Popular demand as well as what tests well helps drive the Smallzy’s Surgery playlist – whether it’s an international up and comer, a big established name or a hometown hero. Unusually amongst local radio hosts, Small doesn’t even pay lip service to the idea of favouring Aussie artists. “I don’t ever view [programming choices through] the lens of, ‘This is an Australian artist, we should support that’, or ‘This is Taylor Swift’s new record, we should support that’. That does not happen. Good songs are good songs, and that’s generally the only lens I put through it.

Of course, the fans – who are famously vocal on social media – do have a say. “I’m led by the audience too,” he admits. “Sometimes there are things that they are onto way before I’m onto it and I’ll take their lead on it, because who am I to argue with what the people want, right?”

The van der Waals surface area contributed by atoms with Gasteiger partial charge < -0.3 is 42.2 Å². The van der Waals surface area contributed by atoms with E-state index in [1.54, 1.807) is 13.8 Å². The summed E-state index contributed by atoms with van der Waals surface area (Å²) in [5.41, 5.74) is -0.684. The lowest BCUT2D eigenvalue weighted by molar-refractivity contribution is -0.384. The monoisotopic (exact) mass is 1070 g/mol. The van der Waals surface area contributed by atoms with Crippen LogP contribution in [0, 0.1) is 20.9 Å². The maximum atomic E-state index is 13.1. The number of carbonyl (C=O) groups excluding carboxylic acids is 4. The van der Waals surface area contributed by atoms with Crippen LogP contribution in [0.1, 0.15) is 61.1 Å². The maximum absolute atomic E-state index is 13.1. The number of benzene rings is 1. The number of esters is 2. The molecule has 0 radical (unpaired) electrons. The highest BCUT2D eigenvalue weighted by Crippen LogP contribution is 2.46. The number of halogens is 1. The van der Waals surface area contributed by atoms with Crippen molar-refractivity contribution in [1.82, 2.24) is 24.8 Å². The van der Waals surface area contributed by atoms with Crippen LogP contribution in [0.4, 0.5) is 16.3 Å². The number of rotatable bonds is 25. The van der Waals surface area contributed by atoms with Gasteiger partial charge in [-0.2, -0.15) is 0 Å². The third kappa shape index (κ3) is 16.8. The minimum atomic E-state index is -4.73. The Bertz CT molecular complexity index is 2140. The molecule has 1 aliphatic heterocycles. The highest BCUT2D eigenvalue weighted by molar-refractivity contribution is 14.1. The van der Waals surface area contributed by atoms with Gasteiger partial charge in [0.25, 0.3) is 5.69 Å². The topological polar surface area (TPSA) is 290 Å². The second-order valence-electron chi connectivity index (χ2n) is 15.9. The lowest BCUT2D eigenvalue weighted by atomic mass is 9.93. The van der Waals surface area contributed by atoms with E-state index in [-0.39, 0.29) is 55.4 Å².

Recently Smallzy threw all his support behind Johnny Ruffo’s ‘Team Johnny’ for walk4brain cancer, after Ruffo announced he’d been diagnosed with the disease earlier this year.

“That literally could be any one of us,” reflects Small. “I’ve known Johnny for years. If someone was to ask me, ‘Who can you imagine is doing it tough?’ He’s the last person I would think would be doing it tough. I was shocked.”

The revelation inspired him to do some research to better understand the scope of the issue. “1600 Aussies are diagnosed with brain cancer every year. […] Here is a guy that everybody would think would be the last person to cop a health moment like that” continues Small.